Fitzpatrick skin typing is how we classify skin types regarding their risk of skin cancer and sunburns.
UV rays from the sun increase various types of skin cancer—exposure accounts for close to 90% of nonmelanoma and 65% of melanoma skin cancer.
Too much sun exposure also contributes to aging skin.
We’ll explore the Fitzpatrick skin types and discuss some ways you can protect your skin from sun damage.
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What Is the Fitzpatrick Scale?
You know how tricky figuring out your skin type can be—think about every time you’ve tried to match concealer or foundation to your skin. The Fitzpatrick scale is a scientific way to classify your skin type.
While it won’t help you determine your ideal shade, it can help you keep your skin protected from the sun.
Developed in 1975, the Fitzpatrick scale classifies skin types based on pigment and reaction to sun exposure, providing information that can help you predict your risk of skin cancer and sun damage.
Once you understand your skin type and risk level, you can take the precautions necessary to protect your skin. Keep reading to identify your skin type and how to stay protected.
What Are the Fitzpatrick Skin Types?
Skin cancer is quite common in the US—one in five people will develop it during their lifetime. Experts established the Fitzpatrick system by looking at how different people’s skin reacted to sun exposure. Their results showed a clear trend, allowing researchers to identify the six Fitzpatrick skin types based on how much melanin was present in the skin.
One study in 2013 confirmed the usefulness of the Fitzpatrick skin type system. However, not everyone’s skin type will fit perfectly into one category—the system is best used as a guide instead of a definitive classification.
The Six Fitzpatrick Skin Types
Skin with less melanin has less protection from UV rays, meaning it’s more likely to burn quickly, increasing the risk of skin cancer.
Our hair, skin, and eyes all have melanin—a dark brown pigment. And the more you have, the darker those features will be. In addition, more melanin means your skin is likely to tan rather than burn.
Let’s look at the six Fitzpatrick skin types:
- Ivory skin color
- Light blue, gray, or green eyes
- Red or light blonde hair
- Skin never tans and always burns, peels, and freckles
- Fair or pale skin
- Blue, gray, or green eyes
- Blonde hair
- Skin rarely tans and often burns, peels, and freckles
- Fair or beige skin with golden undertones
- Light brown or hazel eyes
- Light brown or dark blonde hair
- Skin sometimes tans and might burn or freckle
- Light brown or olive skin
- Dark brown eyes
- Dark brown hair
- Skin tans often and doesn’t typically burn or freckle
- Dark brown skin
- Dark brown or black eyes
- Dark brown or black hair
- Skin always tans and rarely burns or freckles
- Deeply dark brown skin
- Brownish-black eyes
- Black hair
- Skin always tans darkly and never freckles or burns
Related: Remedies for Dry Skin
What Your Skin Type Means
First of all, regardless of your skin type, artificial tanning and tanning beds are harmful to everyone—frequent use can make you 75 times more likely to get skin cancer in your lifetime.
In addition, people who live close to the equator are at higher risk for sun damage. Everyone should use sunscreen daily for maximum protection.
Here’s what else you need to know based on your skin type:
Fitzpatrick Skin Types 1-2
People with these skin types are at higher risk of:
- Skin aging from sun exposure
- Sun damage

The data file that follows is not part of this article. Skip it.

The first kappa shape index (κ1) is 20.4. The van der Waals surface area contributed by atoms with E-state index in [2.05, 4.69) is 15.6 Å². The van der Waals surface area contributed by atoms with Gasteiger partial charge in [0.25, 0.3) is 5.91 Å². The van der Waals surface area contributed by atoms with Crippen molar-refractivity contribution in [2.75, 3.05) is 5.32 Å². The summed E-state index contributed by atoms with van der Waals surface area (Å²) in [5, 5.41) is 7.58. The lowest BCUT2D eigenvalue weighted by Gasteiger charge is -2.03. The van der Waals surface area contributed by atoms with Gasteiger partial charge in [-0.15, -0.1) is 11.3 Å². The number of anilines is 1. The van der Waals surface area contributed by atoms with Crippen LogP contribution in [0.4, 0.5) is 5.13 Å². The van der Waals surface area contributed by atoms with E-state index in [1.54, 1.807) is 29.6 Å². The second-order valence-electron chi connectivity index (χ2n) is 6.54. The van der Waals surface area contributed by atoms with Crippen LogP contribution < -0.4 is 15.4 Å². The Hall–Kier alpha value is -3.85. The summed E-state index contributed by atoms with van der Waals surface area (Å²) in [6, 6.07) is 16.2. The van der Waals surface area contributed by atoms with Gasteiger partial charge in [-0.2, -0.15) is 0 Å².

- Melanoma and skin cancer
Here’s how to protect your skin:
- Use a sunscreen that’s at least 30 SPF
- Limit your sun exposure by staying in the shade
- Wear a wide-brimmed hat to protect your face and head
- Use UV-blocking sunglasses
- Wear UPF-rated clothing when in direct sunlight
- Check your skin regularly for odd spots
- Schedule an annual skin checkup with your doctor
Fitzpatrick Skin Types 3-6
People with these skin types have a lower risk of skin cancer, but there is still some risk, particularly if you’ve ever used a tanning bed. It’s still important to use sun protection, even if your risk is lower than other skin types.
Unfortunately, people with darker skin who get diagnosed with melanoma don’t usually know until it’s at a later stage, leading to a poorer overall outlook.
To help protect your skin, you should:
- Limit sun exposure when possible
- Wear a hat and sunglasses outdoors
- Use a sunscreen that’s at least 15 SPF
- Pay attention to your skin, looking for any strange growths
When to Get Screened
If your skin type puts you at an increased risk for skin cancer, regular skin exams are crucial for your health.
People with skin types one or two, a family history of skin cancer, or a compromised immune system are all at higher risk.
And no matter your skin type, you should check your skin regularly. Watch for a mole or skin patch that:
- Is over a quarter-inch in size
- Has an uneven outline
- Is asymmetrical
- Changes color from brown to black
- Is new or changing
- Changes textures
- Is raised or lumpy
- Bleeds or weeps
- Feels tingly or itchy
It’s also worth noting that skin cancer can look different depending on your skin type. For example, some types will appear pink or pearly on lighter skin. However, most cases of skin cancer in people with darker skin appear brown.
Any changes in your skin are a reason to visit your doctor for a screening.
Related: How to Fix Dry Skin
Keep Your Skin Protected
Knowing your Fitzpatrick skin type can help predict your risk of cancer due to sun exposure. If you have skin type one or two, your risk is higher, and protecting your skin from sun exposure is crucial.
However, skin cancer can occur in people with any skin type, meaning it’s important to always check your skin regularly, take care of it, and keep it moisturized.Looking for the best way to keep your skin moisturized and healthy all day long? Find your skincare soulmate here.